AT&T is aiming to build out its domestic LTE network to cover more than 250 million Americans this year, but company executives hinted that its international mobile strategy could be taking a new turn.
During the quarterly conference call on Thursday afternoon, AT&T chairman and CEO Randall Stephenson responded to questions about whether or not international (or at least European) acquisitions may be inevitable to continue growth.
Stephenson first downplayed the notion, falling back on the standby response of not commenting about rumors. He added that AT&T's growth strategy is more likely about consolidation rather than acquisitions.
Nevertheless, Stephenson suggested that AT&T will be taking a much stronger look at growth beyond U.S. borders this year.
As you consider what's happened in the last five years in the U.S., it has been impressive what's transpired in the mobile Internet revolution. And the U.S. has been outpacing the rest of the globe fairly considerably. And I think most people expect the rest of the world will catch up. And so the question you have to ask is are there opportunities for us to participate in that growth outside the U.S.? And we look at this from a lot of different ways.
As more and more people around the world begin to deploy LTE, there are probably some opportunities to create some unique roaming arrangements where we can roam on each other's networks at different cost structures, which may change that dynamic somewhat, the opportunities to partner -- like you've seen us partnering in China, our China Telecom deal that we did, and you'll probably see those kind of deals more and more in the mobility side. Do you invest at the infrastructure level is a big question.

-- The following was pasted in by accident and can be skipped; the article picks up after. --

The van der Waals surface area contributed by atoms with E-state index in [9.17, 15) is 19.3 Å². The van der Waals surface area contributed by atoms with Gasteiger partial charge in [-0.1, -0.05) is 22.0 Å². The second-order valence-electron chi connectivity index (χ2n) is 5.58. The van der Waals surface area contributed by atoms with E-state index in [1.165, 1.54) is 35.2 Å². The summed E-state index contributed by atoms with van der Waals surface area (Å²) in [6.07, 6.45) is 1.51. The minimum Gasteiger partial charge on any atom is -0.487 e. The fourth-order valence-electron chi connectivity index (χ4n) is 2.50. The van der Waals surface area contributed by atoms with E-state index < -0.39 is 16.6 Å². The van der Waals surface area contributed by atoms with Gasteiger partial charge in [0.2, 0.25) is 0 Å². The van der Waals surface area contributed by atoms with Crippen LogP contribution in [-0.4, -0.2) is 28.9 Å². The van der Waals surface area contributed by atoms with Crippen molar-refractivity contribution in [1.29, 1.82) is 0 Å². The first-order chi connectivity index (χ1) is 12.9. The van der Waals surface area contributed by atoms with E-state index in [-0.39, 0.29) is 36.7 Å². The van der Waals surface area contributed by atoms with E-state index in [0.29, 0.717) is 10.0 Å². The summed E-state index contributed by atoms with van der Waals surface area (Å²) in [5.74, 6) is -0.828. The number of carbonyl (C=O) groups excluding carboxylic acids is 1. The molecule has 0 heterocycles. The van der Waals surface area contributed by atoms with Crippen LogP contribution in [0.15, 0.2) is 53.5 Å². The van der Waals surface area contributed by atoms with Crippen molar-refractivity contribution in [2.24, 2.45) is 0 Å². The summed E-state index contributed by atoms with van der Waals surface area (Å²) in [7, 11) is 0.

And there's really another aspect to it, and that is, "Can you participate in this growth outside the U.S. at the application level?" And this year is going to be very instructive in that regard to us because services like Digital Life, which is really -- I mean it's an over-the-top application for home security and monitoring and so forth. And is it possible to carry those platforms outside the U.S.? We are already licensing that platform to companies in Europe. So, can those platforms be extended in an over-the-top model outside the U.S.?
So as we kind of look at this, we do believe the U.S. experience will be replicated outside the U.S., and we are just trying to decide, "How is it we would participate in that?" And there are a lot of avenues for that.